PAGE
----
Skip to main content
main-content

28.01.2020 | Review Open Access

Chronic Pain Following Cosmetic Breast Surgery: A Comprehensive Review

Zeitschrift:
Pain and Therapy
Autoren:
Ivan Urits, Christopher Lavin, Megha Patel, Nishita Maganty, Xander Jacobson, Anh L. Ngo, Richard D. Urman, Alan D. Kaye, Omar Viswanath
Wichtige Hinweise

Enhanced Digital Features

To view enhanced digital features for this article go to https://​doi.​org/​10.​6084/​m9.​figshare.​11558619.

Abstract

Introduction

Cosmetic breast surgery is commonly performed in the United States; 520,000 procedures of the total 1.8 million cosmetic surgical procedures performed in 2018 were breast related. Postoperative chronic pain, defined as lasting 3 or more months, has been reported in a wide variety of breast surgical procedures including breast augmentation, reduction mammaplasty, mastectomy, and mastectomy with reconstruction. Patient characteristics associated with the development of postoperative chronic pain following cosmetic breast surgery include a younger age, larger BMI, smaller height, postoperative hyperesthesia, and elevated baseline depression, anxiety, and catastrophizing scores. The anatomical distribution of chronic pain following breast augmentation procedures is dependent upon incision site placement; pectoral and intercostal nerves have been implicated. The purpose of this review is to provide an update on the current literature addressing the pathophysiology, clinical presentation, and treatment of patients presenting with chronic postoperative pain following cosmetic breast surgery.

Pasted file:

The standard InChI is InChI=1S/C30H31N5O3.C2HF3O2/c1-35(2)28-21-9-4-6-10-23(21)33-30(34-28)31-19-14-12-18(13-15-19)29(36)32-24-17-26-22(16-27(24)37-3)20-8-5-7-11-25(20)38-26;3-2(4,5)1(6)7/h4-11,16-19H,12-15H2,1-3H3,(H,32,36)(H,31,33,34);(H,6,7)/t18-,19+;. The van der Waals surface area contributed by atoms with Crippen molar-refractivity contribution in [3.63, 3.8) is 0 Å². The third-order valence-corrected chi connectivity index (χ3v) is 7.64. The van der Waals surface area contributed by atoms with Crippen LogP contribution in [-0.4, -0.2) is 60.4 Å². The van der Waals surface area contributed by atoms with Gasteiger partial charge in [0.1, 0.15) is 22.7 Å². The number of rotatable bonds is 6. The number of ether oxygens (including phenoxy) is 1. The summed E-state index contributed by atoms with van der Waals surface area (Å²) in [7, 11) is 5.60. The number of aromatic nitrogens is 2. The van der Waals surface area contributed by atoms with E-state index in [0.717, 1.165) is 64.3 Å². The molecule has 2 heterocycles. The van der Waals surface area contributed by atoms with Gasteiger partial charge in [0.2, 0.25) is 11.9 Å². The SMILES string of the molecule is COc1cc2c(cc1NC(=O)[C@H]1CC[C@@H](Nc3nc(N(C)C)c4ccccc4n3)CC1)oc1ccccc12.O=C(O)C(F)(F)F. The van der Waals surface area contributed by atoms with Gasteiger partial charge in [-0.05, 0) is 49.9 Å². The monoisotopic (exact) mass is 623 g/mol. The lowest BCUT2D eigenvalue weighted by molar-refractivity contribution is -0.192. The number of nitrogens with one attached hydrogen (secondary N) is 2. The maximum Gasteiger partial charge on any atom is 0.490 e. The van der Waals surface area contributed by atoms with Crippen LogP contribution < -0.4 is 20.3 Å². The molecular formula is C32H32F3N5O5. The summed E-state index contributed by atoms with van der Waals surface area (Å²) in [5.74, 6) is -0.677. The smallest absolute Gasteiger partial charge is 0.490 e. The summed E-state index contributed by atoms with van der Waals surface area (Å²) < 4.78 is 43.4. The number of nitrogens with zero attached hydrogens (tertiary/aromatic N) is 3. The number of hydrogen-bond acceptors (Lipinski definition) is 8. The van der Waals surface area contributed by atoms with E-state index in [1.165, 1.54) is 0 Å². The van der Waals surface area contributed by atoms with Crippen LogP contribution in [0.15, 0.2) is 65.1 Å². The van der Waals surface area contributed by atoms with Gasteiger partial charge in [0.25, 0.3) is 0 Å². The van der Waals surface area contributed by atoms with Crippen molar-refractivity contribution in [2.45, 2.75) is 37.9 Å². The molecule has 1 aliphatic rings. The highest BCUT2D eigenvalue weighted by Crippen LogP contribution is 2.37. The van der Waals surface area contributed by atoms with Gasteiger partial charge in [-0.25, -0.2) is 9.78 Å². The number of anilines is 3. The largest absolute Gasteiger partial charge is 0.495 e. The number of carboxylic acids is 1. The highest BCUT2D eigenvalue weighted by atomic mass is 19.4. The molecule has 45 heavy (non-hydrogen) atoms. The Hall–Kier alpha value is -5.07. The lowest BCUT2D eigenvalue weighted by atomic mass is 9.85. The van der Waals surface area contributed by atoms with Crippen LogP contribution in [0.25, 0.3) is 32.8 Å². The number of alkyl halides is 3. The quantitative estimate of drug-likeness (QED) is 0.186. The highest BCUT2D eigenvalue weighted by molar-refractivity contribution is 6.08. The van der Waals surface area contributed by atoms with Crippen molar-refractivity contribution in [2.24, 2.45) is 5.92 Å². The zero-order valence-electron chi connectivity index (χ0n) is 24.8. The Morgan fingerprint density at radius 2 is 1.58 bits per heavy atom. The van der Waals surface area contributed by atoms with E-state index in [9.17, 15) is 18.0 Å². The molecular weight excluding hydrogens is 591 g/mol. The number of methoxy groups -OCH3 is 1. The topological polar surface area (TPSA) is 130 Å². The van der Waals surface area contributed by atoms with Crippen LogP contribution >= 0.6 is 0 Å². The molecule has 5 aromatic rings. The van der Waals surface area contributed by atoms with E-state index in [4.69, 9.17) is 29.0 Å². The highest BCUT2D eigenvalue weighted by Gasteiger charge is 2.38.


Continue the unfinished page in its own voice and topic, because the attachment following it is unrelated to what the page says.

Methods

A comprehensive literature review was performed in MEDLINE, PubMed, and Cochrane databases from 1996 to 2019 using the terms “cosmetic surgery”, “breast surgery”, “postoperative pain”, and “chronic pain”.

Results

Cosmetic breast surgery can have a similar presentation as post-mastectomy pain syndrome and thus have overlapping diagnostic criteria. Seven domains are identified for a diagnosis of PBSPS: Pain after breast surgery, neuropathic in nature, at least a moderate intensity of pain, as defined as within the middle one-third of the selected pain scale, pain for at least 6 months, symptoms occurring for 12 or more hours a day for a minimum of 4 days each week, pain in at least one of the following sites: breast, chest wall, axilla, or arm on the affected side, pain exacerbated by movement. Patient risk factors and surgical risk factors may influence the development of chronic post-cosmetic surgery breast pain. Improved perioperative analgesia including preoperative regional nerve anesthesia and postoperative catheter infusion have been shown to improve chronic postoperative pain outcomes.

Conclusions

The present review provides a discussion of clinical presentation, pathophysiology, and treatment and preventative strategies for chronic breast pain following cosmetic surgery. This review provides evidence from multiple randomized controlled trials (RCTs) and systematic reviews of efficacy and effectiveness. While chronic postoperative breast pain remains challenging to treat, various preventative strategies have been described to improve postoperative pain outcomes.
Literatur
Über diesen Artikel

Neu im Fachgebiet Innere Medizin

Meistgelesene Bücher aus der Inneren Medizin

2017 | Buch

Rheumatologie aus der Praxis

Entzündliche Gelenkerkrankungen – mit Fallbeispielen

Dieses Fachbuch macht mit den wichtigsten chronisch entzündlichen Gelenk- und Wirbelsäulenerkrankungen vertraut. Anhand von über 40 instruktiven Fallbeispielen werden anschaulich diagnostisches Vorgehen, therapeutisches Ansprechen und der Verlauf …

Herausgeber:
Rudolf Puchner

2016 | Buch

Ambulant erworbene Pneumonie

Was, wann, warum – Dieses Buch bietet differenzierte Diagnostik und Therapie der ambulant erworbenen Pneumonie zur sofortigen sicheren Anwendung. Entsprechend der neuesten Studien und Leitlinien aller wichtigen Fachgesellschaften.

Herausgeber:
Santiago Ewig

Mail Icon II Newsletter

Bestellen Sie unseren kostenlosen Newsletter Update Innere Medizin und bleiben Sie gut informiert – ganz bequem per eMail.

© Springer Medizin 

Bildnachweise